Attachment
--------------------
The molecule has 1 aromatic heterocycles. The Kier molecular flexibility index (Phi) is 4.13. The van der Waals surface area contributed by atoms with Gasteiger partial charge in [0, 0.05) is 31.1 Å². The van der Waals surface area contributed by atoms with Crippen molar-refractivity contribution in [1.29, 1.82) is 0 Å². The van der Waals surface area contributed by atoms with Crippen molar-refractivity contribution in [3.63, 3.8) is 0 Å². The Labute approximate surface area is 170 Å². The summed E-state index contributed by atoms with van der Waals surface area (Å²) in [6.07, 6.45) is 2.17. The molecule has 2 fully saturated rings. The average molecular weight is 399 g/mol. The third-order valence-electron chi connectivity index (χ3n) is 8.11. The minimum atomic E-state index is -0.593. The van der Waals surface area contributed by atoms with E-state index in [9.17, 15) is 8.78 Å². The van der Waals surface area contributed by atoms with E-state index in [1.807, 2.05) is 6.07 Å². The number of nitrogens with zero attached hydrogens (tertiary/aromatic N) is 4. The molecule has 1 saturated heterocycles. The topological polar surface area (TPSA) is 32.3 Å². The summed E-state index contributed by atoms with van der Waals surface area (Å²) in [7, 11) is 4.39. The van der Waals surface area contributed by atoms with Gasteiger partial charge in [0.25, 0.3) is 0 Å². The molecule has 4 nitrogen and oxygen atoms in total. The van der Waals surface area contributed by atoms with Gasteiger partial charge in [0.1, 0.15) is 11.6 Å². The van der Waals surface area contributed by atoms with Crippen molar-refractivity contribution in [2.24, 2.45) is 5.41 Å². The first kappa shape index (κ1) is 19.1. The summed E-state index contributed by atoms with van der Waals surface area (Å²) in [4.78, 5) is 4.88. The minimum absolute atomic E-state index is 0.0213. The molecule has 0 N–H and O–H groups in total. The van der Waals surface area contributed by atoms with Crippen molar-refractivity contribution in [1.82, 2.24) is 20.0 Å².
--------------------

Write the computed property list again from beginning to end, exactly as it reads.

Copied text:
The molecule has 1 aromatic heterocycles. The Kier molecular flexibility index (Phi) is 4.13. The van der Waals surface area contributed by atoms with Gasteiger partial charge in [0, 0.05) is 31.1 Å². The van der Waals surface area contributed by atoms with Crippen molar-refractivity contribution in [1.29, 1.82) is 0 Å². The van der Waals surface area contributed by atoms with Crippen molar-refractivity contribution in [3.63, 3.8) is 0 Å². The Labute approximate surface area is 170 Å². The summed E-state index contributed by atoms with van der Waals surface area (Å²) in [6.07, 6.45) is 2.17. The molecule has 2 fully saturated rings. The average molecular weight is 399 g/mol. The third-order valence-electron chi connectivity index (χ3n) is 8.11. The minimum atomic E-state index is -0.593. The van der Waals surface area contributed by atoms with E-state index in [9.17, 15) is 8.78 Å². The van der Waals surface area contributed by atoms with E-state index in [1.807, 2.05) is 6.07 Å². The number of nitrogens with zero attached hydrogens (tertiary/aromatic N) is 4. The molecule has 1 saturated heterocycles. The topological polar surface area (TPSA) is 32.3 Å². The summed E-state index contributed by atoms with van der Waals surface area (Å²) in [7, 11) is 4.39. The van der Waals surface area contributed by atoms with Gasteiger partial charge in [0.25, 0.3) is 0 Å². The molecule has 4 nitrogen and oxygen atoms in total. The van der Waals surface area contributed by atoms with Gasteiger partial charge in [0.1, 0.15) is 11.6 Å². The van der Waals surface area contributed by atoms with Crippen molar-refractivity contribution in [2.24, 2.45) is 5.41 Å². The first kappa shape index (κ1) is 19.1. The summed E-state index contributed by atoms with van der Waals surface area (Å²) in [4.78, 5) is 4.88. The minimum absolute atomic E-state index is 0.0213. The molecule has 0 N–H and O–H groups in total. The van der Waals surface area contributed by atoms with Crippen molar-refractivity contribution in [1.82, 2.24) is 20.0 Å².